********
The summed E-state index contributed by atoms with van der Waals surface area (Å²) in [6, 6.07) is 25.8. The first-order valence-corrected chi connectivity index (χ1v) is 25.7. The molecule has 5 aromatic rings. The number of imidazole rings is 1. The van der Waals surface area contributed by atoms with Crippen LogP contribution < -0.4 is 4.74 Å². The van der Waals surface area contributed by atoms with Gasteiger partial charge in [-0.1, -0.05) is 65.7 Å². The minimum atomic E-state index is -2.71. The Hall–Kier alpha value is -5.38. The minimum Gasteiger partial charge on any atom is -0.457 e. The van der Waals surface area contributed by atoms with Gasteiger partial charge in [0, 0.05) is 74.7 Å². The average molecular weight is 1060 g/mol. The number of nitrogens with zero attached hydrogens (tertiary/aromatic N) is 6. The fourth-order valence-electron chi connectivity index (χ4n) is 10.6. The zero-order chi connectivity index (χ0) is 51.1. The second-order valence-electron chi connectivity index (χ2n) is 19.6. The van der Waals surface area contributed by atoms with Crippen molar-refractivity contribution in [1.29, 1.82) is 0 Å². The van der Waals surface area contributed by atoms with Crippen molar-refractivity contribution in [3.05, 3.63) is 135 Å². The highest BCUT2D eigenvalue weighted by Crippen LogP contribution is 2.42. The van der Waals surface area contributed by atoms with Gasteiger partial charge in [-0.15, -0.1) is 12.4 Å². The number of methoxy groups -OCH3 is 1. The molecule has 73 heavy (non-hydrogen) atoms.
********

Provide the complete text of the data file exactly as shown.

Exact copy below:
The summed E-state index contributed by atoms with van der Waals surface area (Å²) in [6, 6.07) is 25.8. The first-order valence-corrected chi connectivity index (χ1v) is 25.7. The molecule has 5 aromatic rings. The number of imidazole rings is 1. The van der Waals surface area contributed by atoms with Crippen LogP contribution < -0.4 is 4.74 Å². The van der Waals surface area contributed by atoms with Gasteiger partial charge in [-0.1, -0.05) is 65.7 Å². The minimum atomic E-state index is -2.71. The Hall–Kier alpha value is -5.38. The minimum Gasteiger partial charge on any atom is -0.457 e. The van der Waals surface area contributed by atoms with Gasteiger partial charge in [0, 0.05) is 74.7 Å². The average molecular weight is 1060 g/mol. The number of nitrogens with zero attached hydrogens (tertiary/aromatic N) is 6. The fourth-order valence-electron chi connectivity index (χ4n) is 10.6. The zero-order chi connectivity index (χ0) is 51.1. The second-order valence-electron chi connectivity index (χ2n) is 19.6. The van der Waals surface area contributed by atoms with Crippen molar-refractivity contribution in [1.29, 1.82) is 0 Å². The van der Waals surface area contributed by atoms with Crippen molar-refractivity contribution in [3.05, 3.63) is 135 Å². The highest BCUT2D eigenvalue weighted by Crippen LogP contribution is 2.42. The van der Waals surface area contributed by atoms with Gasteiger partial charge in [-0.15, -0.1) is 12.4 Å². The number of methoxy groups -OCH3 is 1. The molecule has 73 heavy (non-hydrogen) atoms.